DUBLIN (Reuters) - Ryanair (RYA.I) is on course to post record annual profits despite a rostering mess-up that forced it to cancel 20,000 flights, and does not expect problems hiring the pilots to expand by 50 percent in the next six years, it said on Tuesday.
Europe’s biggest airline by passenger numbers saw 2 billion euros knocked off its market value in the weeks after it announced the cancellations, an emergency measure to free up standby pilots to ensure the smooth operation of its 400 planes.
But it recovered around half of that loss on Tuesday when the shares climbed over 6 percent, after it told investors that forward bookings were better than last year and it would not need to change the profit forecast to pay the 70-million-euro cost of compensating passengers and increasing pilots’ pay.
Analysts said this gave them greater confidence the Irish airline will be able to cope with the longer term fallout from fiasco, which Ryanair reiterated would be lower passenger growth next year and 100 million euros per year in pay increases.
“Ryanair’s attractive long-term fundamentals, underpinned by its low cost base, remain intact,” Liberum analyst Gerald Khoo said in a note, reiterating a “buy” rating on the stock.
The airline’s decision to make a rare cut in its passenger growth target - to 129 million for the year to the end of March from 131 million - is likely to help lift average ticket prices above previous forecasts in the coming months, chief executive Michael O’Leary said.
Meanwhile the fall of Air Berlin AB1.DE, Britain’s Monarch [MONA.UL] and Alitalia [CAITLA.UL] into administration is set to help Ryanair by cutting capacity and freeing up pilots, he said.
“Is the underlying business model continuing to deliver? Yes it is,” O’Leary told investors on a conference call. “Can it cope with the occasional fuck-up? Yes it can and I think that is what we are demonstrating with these numbers.”
Ryanair shares were up 6.9 percent to 16.84 euros at 1240 GMT, but still down around 7 percent from 18.03 euros before the cancellations were announced on Sept. 15.
In the wake of the cancellations, Ryanair has replaced its rostering team and hired back its former director of flight operations from Malaysia Airlines, Peter Bellew, as chief operations officer to spearhead an effort to better retain and attract pilots.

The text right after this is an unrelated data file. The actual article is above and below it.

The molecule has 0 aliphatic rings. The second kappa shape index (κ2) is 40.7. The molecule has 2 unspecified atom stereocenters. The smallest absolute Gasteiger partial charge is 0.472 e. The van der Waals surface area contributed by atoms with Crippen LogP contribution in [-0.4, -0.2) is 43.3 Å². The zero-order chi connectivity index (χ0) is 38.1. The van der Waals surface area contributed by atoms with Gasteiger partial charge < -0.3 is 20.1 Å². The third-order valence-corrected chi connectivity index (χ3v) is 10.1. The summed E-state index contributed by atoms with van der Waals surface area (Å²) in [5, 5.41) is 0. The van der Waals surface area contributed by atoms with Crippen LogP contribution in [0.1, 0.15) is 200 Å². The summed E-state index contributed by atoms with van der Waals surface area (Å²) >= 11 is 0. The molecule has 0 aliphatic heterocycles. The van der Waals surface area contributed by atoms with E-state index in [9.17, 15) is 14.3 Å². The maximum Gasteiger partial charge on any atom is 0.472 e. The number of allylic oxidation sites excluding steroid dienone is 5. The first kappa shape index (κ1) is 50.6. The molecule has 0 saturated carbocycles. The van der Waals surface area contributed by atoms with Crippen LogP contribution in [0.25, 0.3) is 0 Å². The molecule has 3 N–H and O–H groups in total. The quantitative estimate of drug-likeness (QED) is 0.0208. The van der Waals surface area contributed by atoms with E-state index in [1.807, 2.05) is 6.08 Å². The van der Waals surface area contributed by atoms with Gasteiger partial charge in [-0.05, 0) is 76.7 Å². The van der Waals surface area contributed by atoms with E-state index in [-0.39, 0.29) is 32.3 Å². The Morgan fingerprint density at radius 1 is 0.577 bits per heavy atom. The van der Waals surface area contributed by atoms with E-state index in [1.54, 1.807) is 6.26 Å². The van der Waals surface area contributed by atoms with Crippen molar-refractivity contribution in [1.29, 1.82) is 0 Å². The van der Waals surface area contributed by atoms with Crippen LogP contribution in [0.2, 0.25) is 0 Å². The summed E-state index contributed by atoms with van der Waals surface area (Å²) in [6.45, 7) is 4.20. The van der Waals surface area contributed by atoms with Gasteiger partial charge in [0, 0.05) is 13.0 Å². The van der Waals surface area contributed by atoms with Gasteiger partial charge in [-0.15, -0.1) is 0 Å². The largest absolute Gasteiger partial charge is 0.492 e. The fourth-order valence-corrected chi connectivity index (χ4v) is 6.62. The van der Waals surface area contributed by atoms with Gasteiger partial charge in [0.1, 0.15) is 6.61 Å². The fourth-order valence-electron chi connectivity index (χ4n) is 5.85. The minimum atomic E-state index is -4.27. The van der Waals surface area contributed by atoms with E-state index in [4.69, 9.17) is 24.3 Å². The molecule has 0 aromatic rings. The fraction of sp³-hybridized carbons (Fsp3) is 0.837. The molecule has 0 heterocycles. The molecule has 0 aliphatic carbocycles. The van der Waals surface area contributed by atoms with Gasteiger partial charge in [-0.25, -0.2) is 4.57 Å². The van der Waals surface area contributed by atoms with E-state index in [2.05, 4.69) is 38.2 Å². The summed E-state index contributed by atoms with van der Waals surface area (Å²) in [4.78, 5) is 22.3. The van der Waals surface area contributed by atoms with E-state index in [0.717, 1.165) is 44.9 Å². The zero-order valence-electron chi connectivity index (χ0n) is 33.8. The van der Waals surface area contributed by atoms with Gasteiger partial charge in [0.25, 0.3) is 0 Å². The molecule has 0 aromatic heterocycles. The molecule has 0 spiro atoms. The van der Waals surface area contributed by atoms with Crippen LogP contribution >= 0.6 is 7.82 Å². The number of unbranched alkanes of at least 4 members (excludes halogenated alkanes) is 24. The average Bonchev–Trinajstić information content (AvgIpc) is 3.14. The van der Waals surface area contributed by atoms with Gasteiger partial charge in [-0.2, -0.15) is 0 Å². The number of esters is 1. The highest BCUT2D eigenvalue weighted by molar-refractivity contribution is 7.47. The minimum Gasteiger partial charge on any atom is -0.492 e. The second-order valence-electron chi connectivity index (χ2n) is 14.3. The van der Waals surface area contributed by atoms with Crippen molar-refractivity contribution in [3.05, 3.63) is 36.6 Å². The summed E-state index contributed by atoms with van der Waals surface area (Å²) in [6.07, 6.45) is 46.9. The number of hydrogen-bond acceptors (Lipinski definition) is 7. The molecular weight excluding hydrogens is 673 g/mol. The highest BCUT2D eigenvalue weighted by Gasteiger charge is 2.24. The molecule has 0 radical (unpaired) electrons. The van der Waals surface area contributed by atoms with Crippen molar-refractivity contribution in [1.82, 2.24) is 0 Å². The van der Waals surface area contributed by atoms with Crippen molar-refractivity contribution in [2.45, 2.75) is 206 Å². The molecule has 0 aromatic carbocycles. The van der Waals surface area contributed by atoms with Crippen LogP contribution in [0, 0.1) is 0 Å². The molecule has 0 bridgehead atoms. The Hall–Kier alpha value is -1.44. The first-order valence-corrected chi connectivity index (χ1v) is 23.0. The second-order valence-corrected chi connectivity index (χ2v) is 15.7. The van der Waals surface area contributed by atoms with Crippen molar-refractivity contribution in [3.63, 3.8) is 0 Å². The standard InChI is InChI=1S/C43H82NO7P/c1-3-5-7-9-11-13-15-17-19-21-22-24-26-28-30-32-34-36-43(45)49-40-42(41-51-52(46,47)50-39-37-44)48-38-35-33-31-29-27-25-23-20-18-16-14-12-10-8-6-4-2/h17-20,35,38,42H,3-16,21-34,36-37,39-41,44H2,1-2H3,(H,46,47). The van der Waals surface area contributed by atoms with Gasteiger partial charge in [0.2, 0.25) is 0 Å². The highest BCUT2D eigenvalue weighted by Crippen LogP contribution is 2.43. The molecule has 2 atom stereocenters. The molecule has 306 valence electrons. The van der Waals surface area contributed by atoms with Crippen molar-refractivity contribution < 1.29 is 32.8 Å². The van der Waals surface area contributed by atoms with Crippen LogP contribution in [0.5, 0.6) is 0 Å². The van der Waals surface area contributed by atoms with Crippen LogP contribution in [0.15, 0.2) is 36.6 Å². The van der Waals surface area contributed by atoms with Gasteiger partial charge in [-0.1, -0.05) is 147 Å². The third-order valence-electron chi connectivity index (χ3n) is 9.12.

O’Leary said the airline was hiring around 40-50 pilots per week and it was seeing a “flood of applications” from pilots who worked for Monarch Airlines and Air Berlin.
He said Ryanair was beginning to see a reversal of a loss of pilots to Norwegian Air Shuttle (NWC.OL).
Pay increases would not threaten the company’s cost advantage over rivals, O’Leary said. The bill for this year will be 45 million euros if all 87 bases accept it, he added.
He said more than 15 bases had approved a new pay deal. While pilots say a majority of the bases have rejected the deal, O’Leary would only say “a number of bases” had.
Chief Financial Officer Neil Sorahan said “the door remains open” to talks with bases who have rejected the offer, but warned it would not be improved. While existing pilots at England’s Stansted airport have rejected the pay increase, it is being given to new recruits, he said.
There will be consequences for any pilot bases where industrial action occurs, including the possible withdrawal of planes, O’Leary said.
Ryanair said it had cut fares by 5 percent in the six months to months to Sept. 30, the first half of its financial year, in line with its guidance six months ago, due to growth in capacity in Europe’s short-haul market.
But it said fares for the six months to March 31 would fall less than earlier forecast - by between 4 and 6 percent rather than the 5 to 7 percent guided in July.
Ryanair reported profit after tax of 1.293 billion euros for the six months to Sept. 30, in line with an average forecast of 1.298 billion euros in a company-provided poll of analysts.
It reiterated its forecast for a profit after tax of between 1.4 billion and 1.45 billion euros in its financial year to March 31, 2018.
Reporting by Conor Humphries; Editing by Jason Neely and Mark Potter